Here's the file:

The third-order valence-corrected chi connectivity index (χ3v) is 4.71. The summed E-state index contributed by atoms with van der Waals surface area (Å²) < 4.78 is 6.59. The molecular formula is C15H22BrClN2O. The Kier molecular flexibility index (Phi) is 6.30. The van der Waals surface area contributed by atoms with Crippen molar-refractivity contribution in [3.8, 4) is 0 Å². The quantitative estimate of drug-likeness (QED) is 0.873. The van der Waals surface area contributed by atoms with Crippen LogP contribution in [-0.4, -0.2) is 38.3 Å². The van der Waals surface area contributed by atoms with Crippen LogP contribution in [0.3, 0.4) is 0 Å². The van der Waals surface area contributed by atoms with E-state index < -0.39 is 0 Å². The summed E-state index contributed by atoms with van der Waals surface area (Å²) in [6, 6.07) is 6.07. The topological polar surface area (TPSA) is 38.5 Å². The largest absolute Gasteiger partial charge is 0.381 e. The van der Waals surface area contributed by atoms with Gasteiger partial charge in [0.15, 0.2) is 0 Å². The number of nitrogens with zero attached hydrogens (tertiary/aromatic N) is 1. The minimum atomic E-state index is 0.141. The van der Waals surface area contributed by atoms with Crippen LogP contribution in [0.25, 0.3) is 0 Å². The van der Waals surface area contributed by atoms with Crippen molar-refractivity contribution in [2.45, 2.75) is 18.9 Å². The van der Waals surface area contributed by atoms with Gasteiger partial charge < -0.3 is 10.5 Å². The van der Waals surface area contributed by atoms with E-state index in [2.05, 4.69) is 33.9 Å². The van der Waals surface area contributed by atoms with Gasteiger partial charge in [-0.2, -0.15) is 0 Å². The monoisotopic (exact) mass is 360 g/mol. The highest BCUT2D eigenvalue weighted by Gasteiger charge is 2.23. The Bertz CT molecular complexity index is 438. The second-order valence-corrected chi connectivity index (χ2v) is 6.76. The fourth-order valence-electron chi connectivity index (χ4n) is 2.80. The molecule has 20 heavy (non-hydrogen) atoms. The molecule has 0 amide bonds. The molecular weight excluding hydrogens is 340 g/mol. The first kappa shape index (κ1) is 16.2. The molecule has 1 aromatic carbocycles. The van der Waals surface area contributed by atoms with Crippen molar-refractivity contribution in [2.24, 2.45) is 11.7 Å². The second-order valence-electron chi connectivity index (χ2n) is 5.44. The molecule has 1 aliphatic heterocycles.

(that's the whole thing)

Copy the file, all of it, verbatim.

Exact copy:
The third-order valence-corrected chi connectivity index (χ3v) is 4.71. The summed E-state index contributed by atoms with van der Waals surface area (Å²) < 4.78 is 6.59. The molecular formula is C15H22BrClN2O. The Kier molecular flexibility index (Phi) is 6.30. The van der Waals surface area contributed by atoms with Crippen molar-refractivity contribution in [3.8, 4) is 0 Å². The quantitative estimate of drug-likeness (QED) is 0.873. The van der Waals surface area contributed by atoms with Crippen LogP contribution in [-0.4, -0.2) is 38.3 Å². The van der Waals surface area contributed by atoms with Crippen LogP contribution in [0.3, 0.4) is 0 Å². The van der Waals surface area contributed by atoms with E-state index < -0.39 is 0 Å². The summed E-state index contributed by atoms with van der Waals surface area (Å²) in [6, 6.07) is 6.07. The topological polar surface area (TPSA) is 38.5 Å². The largest absolute Gasteiger partial charge is 0.381 e. The van der Waals surface area contributed by atoms with Gasteiger partial charge in [0.15, 0.2) is 0 Å². The number of nitrogens with zero attached hydrogens (tertiary/aromatic N) is 1. The minimum atomic E-state index is 0.141. The van der Waals surface area contributed by atoms with Crippen LogP contribution in [0.25, 0.3) is 0 Å². The van der Waals surface area contributed by atoms with Crippen molar-refractivity contribution in [2.45, 2.75) is 18.9 Å². The van der Waals surface area contributed by atoms with Gasteiger partial charge < -0.3 is 10.5 Å². The van der Waals surface area contributed by atoms with E-state index in [2.05, 4.69) is 33.9 Å². The van der Waals surface area contributed by atoms with Gasteiger partial charge in [-0.2, -0.15) is 0 Å². The monoisotopic (exact) mass is 360 g/mol. The highest BCUT2D eigenvalue weighted by Gasteiger charge is 2.23. The Bertz CT molecular complexity index is 438. The second-order valence-corrected chi connectivity index (χ2v) is 6.76. The fourth-order valence-electron chi connectivity index (χ4n) is 2.80. The molecule has 20 heavy (non-hydrogen) atoms. The molecule has 0 amide bonds. The molecular weight excluding hydrogens is 340 g/mol. The first kappa shape index (κ1) is 16.2. The molecule has 1 aromatic carbocycles. The van der Waals surface area contributed by atoms with Crippen molar-refractivity contribution in [2.24, 2.45) is 11.7 Å². The second-order valence-electron chi connectivity index (χ2n) is 5.44. The molecule has 1 aliphatic heterocycles.